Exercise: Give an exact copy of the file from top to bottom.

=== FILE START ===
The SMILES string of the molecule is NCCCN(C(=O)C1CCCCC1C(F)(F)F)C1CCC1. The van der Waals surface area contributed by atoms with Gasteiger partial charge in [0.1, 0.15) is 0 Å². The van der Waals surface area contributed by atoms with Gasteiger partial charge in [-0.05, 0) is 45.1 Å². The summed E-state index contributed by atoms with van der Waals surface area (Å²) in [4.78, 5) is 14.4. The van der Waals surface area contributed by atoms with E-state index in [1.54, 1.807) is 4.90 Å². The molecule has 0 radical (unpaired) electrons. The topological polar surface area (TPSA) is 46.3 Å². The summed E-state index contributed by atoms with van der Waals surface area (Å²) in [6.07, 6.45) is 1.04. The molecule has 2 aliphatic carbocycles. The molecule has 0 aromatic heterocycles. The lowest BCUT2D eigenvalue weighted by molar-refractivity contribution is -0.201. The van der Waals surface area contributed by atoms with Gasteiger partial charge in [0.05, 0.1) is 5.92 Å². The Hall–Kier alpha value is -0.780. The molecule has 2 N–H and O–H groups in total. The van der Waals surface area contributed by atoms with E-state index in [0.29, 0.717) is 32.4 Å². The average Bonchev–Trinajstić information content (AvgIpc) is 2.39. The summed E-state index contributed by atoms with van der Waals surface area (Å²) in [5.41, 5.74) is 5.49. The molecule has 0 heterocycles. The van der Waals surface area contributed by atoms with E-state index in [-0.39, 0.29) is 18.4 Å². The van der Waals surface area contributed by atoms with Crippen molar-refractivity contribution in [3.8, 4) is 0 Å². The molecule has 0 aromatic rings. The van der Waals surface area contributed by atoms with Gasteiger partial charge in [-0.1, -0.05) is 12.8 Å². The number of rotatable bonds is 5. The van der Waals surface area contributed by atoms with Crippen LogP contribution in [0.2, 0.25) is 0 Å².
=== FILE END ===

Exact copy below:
The SMILES string of the molecule is NCCCN(C(=O)C1CCCCC1C(F)(F)F)C1CCC1. The van der Waals surface area contributed by atoms with Gasteiger partial charge in [0.1, 0.15) is 0 Å². The van der Waals surface area contributed by atoms with Gasteiger partial charge in [-0.05, 0) is 45.1 Å². The summed E-state index contributed by atoms with van der Waals surface area (Å²) in [4.78, 5) is 14.4. The van der Waals surface area contributed by atoms with E-state index in [1.54, 1.807) is 4.90 Å². The molecule has 0 radical (unpaired) electrons. The topological polar surface area (TPSA) is 46.3 Å². The summed E-state index contributed by atoms with van der Waals surface area (Å²) in [6.07, 6.45) is 1.04. The molecule has 2 aliphatic carbocycles. The molecule has 0 aromatic heterocycles. The lowest BCUT2D eigenvalue weighted by molar-refractivity contribution is -0.201. The van der Waals surface area contributed by atoms with Gasteiger partial charge in [0.05, 0.1) is 5.92 Å². The Hall–Kier alpha value is -0.780. The molecule has 2 N–H and O–H groups in total. The van der Waals surface area contributed by atoms with E-state index in [0.29, 0.717) is 32.4 Å². The average Bonchev–Trinajstić information content (AvgIpc) is 2.39. The summed E-state index contributed by atoms with van der Waals surface area (Å²) in [5.41, 5.74) is 5.49. The molecule has 0 heterocycles. The van der Waals surface area contributed by atoms with E-state index in [-0.39, 0.29) is 18.4 Å². The van der Waals surface area contributed by atoms with Crippen molar-refractivity contribution in [3.8, 4) is 0 Å². The molecule has 0 aromatic rings. The van der Waals surface area contributed by atoms with Gasteiger partial charge in [-0.1, -0.05) is 12.8 Å². The number of rotatable bonds is 5. The van der Waals surface area contributed by atoms with Crippen LogP contribution in [0.2, 0.25) is 0 Å².